Support Local Journalism!      

Link to Owner Dr. Robert B. Pamplin Jr.

FONT & AUDIO

MORE STORIES


There's a growing industry demand for qualified auto repair technicians, and PCC is helping train the next generation of skilled laborers.

COURTESY IMAGE: PORTLAND COMMUNITY COLLEGE - PCC student Kevan Banngertir with instructor Erik Peterson work on cars.Portland Community College's Auto Collision Repair Technology program is preparing the next generation of skilled workers to become qualified auto repair technicians.

According to the PCC, employment for auto collision repair technicians is expected to grow in Portland by 7.3% through 2027 — a career in which technicians can expect a salary of $50,000-$80,000 or higher.

Gail Krumenauer, state employment economist with the Oregon Employment Department, said the department projects 10-year growth for 800 different occupations every year, including auto body and related repairers as well as auto service technicians and mechanics.

According to employment department numbers, job openings in Oregon for auto body repairers is expected to increase 13.9% from 2020 to 2030, adding more than 200 jobs — nearly half of which are expected to be in the Portland metro area.

And for auto service technicians and mechanics, there is an additional projection for a nearly 8% increase from 2020-2030 throughout Oregon — expected to add 576 jobs to the state, and 321 to the Portland metro area.

"The project growth rates that are published look a little higher; part of that is because the projections start in 2020 — which was a year when employment dropped significantly in Oregon," Krumenauer said. "We expected more growth in the first part of the decade to recover from the pandemic recession — and as of last month, we reached full jobs recovery from the pandemic recession."COURTESY IMAGE: PORTLAND COMMUNITY COLLEGE - Kevan Banngertir works in PCC's auto shop classes.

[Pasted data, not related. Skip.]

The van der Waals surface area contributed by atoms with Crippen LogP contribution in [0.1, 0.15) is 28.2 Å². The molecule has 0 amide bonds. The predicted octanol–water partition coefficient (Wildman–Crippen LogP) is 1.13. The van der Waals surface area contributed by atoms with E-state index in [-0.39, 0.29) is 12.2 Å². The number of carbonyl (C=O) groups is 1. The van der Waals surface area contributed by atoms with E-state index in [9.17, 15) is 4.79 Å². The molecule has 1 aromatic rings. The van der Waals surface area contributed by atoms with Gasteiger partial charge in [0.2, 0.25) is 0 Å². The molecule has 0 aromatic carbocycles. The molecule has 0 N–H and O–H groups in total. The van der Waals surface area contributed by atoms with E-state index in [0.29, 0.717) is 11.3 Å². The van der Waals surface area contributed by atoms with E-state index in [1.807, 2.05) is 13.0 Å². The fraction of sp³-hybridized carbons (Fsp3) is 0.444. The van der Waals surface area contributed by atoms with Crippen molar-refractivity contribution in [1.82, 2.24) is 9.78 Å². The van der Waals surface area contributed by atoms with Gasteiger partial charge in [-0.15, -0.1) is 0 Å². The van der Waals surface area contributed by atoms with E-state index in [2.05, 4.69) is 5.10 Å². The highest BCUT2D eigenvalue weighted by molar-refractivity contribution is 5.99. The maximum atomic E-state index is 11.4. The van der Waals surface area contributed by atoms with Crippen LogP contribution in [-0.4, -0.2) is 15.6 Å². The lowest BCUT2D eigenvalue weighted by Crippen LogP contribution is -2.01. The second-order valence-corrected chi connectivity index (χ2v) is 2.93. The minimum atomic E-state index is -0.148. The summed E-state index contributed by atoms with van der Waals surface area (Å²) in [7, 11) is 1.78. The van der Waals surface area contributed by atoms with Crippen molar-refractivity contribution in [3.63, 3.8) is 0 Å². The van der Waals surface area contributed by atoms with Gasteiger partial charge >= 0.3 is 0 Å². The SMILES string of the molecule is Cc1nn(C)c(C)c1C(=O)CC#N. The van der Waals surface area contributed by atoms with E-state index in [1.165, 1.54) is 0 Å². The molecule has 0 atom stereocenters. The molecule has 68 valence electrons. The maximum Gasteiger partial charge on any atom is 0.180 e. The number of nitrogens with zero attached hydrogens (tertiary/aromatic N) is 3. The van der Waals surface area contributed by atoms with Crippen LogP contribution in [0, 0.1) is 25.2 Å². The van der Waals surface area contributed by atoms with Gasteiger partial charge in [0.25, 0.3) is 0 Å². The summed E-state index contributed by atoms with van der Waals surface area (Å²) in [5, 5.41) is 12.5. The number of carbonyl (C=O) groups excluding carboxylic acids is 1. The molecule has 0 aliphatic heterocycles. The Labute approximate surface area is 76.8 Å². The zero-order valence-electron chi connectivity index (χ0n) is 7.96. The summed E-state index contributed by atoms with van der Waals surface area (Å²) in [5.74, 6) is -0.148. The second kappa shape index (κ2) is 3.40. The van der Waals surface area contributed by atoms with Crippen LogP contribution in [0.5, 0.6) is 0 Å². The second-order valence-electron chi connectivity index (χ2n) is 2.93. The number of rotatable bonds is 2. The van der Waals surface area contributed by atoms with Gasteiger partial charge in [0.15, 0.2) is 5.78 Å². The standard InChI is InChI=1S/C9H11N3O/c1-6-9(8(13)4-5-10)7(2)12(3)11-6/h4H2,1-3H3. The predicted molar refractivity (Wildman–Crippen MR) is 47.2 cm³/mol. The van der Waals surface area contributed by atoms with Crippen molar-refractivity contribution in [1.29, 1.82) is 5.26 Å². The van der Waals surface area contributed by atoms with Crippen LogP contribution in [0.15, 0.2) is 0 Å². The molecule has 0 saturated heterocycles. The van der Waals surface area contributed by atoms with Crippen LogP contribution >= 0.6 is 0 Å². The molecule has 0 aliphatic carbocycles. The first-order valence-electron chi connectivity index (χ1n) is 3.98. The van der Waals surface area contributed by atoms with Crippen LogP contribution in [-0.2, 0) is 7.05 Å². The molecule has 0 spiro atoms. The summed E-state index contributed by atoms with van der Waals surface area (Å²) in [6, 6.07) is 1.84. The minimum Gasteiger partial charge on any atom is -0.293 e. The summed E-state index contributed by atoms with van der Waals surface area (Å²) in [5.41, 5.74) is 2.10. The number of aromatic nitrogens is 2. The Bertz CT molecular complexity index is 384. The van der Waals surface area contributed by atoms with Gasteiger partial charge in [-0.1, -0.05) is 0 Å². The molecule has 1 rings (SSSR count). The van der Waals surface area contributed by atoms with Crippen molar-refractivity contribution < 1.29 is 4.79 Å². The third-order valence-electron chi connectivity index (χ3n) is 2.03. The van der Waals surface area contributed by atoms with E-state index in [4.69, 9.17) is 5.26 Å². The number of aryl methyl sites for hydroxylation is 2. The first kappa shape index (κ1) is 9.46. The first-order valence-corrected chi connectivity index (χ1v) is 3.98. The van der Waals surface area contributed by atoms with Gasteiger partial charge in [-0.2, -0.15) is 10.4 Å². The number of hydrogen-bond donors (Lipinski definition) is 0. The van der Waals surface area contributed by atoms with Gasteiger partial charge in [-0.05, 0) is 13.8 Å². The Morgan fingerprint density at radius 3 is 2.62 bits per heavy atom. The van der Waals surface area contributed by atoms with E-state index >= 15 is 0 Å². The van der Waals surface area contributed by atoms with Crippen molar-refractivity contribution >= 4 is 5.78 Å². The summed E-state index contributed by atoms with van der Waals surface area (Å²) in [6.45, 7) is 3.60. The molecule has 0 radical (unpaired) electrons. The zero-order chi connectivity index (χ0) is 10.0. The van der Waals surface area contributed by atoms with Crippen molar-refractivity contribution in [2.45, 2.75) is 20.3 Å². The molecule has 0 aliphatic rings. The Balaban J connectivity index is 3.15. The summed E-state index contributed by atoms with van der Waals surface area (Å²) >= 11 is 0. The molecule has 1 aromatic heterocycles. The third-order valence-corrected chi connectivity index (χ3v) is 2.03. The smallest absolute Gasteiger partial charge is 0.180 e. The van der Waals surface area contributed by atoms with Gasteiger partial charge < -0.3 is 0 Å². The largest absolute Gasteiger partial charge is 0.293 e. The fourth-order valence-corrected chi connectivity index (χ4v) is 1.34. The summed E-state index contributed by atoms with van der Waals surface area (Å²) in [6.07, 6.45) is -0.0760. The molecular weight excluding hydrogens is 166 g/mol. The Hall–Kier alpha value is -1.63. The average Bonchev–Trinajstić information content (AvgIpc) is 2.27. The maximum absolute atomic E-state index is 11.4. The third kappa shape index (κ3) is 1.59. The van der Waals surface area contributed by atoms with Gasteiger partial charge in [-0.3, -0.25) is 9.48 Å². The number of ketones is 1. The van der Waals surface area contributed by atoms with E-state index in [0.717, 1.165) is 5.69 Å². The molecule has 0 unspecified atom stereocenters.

PCC grad Kevan Banngertir earned his associates degree this June from the auto repair program, and was immediately hired by Crash Champions Collision Repair Team — one of the largest repair companies in the nation.

This was not 33-year-old Banngertir's first career, he said.

"It just clicked and I thought, this is something I can retire with," Banngertir said. "I've grown the most in this program versus any other academic avenue I've tried to take."

PCC's auto repair program was established in 1970, and takes place at the Rock Creek Campus 17,000-square foot facility.

Erik Peterson is a PCC faculty member, industry veteran and a graduate of the program as well.

"(Banngertir) is one of the most proficient, determined, and successful students I've ever had," he said. "His excitement for learning this craft fueled my enthusiasm and was encouraging in a symbiotic way."

After the shop closed for 15 months during the pandemic, Banngertir was one of eight students who returned from what was originally a 20-student cohort.

"I'm pretty proud to have been able to find a career that fit me, and I'm excited to take it to the next level," Banngertir said.


You count on us to stay informed and we depend on you to fund our efforts. Quality local journalism takes time and money. Please support us to protect the future of community journalism.


Have a thought or opinion on the news of the day? Get on your soapbox and share your opinions with the world. Send us a Letter to the Editor!

Go to top